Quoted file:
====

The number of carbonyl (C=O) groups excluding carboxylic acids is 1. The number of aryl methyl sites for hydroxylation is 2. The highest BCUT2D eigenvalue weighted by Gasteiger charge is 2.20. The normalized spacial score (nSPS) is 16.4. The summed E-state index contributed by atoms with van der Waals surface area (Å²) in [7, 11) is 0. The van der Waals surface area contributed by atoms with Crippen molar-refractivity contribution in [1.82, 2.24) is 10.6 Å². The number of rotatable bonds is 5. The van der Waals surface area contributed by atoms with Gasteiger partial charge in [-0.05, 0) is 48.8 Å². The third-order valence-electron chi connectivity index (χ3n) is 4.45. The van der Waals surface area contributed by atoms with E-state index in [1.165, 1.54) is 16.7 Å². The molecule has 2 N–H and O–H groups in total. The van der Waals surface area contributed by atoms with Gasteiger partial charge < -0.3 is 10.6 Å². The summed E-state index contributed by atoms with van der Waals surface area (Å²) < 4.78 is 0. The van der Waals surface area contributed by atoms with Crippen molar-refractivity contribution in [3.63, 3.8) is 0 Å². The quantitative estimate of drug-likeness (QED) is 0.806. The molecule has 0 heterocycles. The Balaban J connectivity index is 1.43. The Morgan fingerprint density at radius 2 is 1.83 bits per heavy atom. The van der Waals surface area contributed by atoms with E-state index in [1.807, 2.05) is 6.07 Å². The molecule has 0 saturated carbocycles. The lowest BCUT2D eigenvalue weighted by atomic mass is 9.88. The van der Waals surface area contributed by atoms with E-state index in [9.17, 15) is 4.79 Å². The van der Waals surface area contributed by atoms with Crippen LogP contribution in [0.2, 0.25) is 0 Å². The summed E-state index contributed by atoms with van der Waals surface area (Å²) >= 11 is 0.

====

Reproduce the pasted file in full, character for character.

The number of carbonyl (C=O) groups excluding carboxylic acids is 1. The number of aryl methyl sites for hydroxylation is 2. The highest BCUT2D eigenvalue weighted by Gasteiger charge is 2.20. The normalized spacial score (nSPS) is 16.4. The summed E-state index contributed by atoms with van der Waals surface area (Å²) in [7, 11) is 0. The van der Waals surface area contributed by atoms with Crippen molar-refractivity contribution in [1.82, 2.24) is 10.6 Å². The number of rotatable bonds is 5. The van der Waals surface area contributed by atoms with Gasteiger partial charge in [-0.05, 0) is 48.8 Å². The third-order valence-electron chi connectivity index (χ3n) is 4.45. The van der Waals surface area contributed by atoms with E-state index in [1.165, 1.54) is 16.7 Å². The molecule has 2 N–H and O–H groups in total. The van der Waals surface area contributed by atoms with Gasteiger partial charge < -0.3 is 10.6 Å². The summed E-state index contributed by atoms with van der Waals surface area (Å²) < 4.78 is 0. The van der Waals surface area contributed by atoms with Crippen molar-refractivity contribution in [3.63, 3.8) is 0 Å². The quantitative estimate of drug-likeness (QED) is 0.806. The molecule has 0 heterocycles. The Balaban J connectivity index is 1.43. The Morgan fingerprint density at radius 2 is 1.83 bits per heavy atom. The van der Waals surface area contributed by atoms with E-state index in [1.807, 2.05) is 6.07 Å². The molecule has 0 saturated carbocycles. The lowest BCUT2D eigenvalue weighted by atomic mass is 9.88. The van der Waals surface area contributed by atoms with E-state index in [9.17, 15) is 4.79 Å². The van der Waals surface area contributed by atoms with Crippen LogP contribution in [0.2, 0.25) is 0 Å². The summed E-state index contributed by atoms with van der Waals surface area (Å²) >= 11 is 0.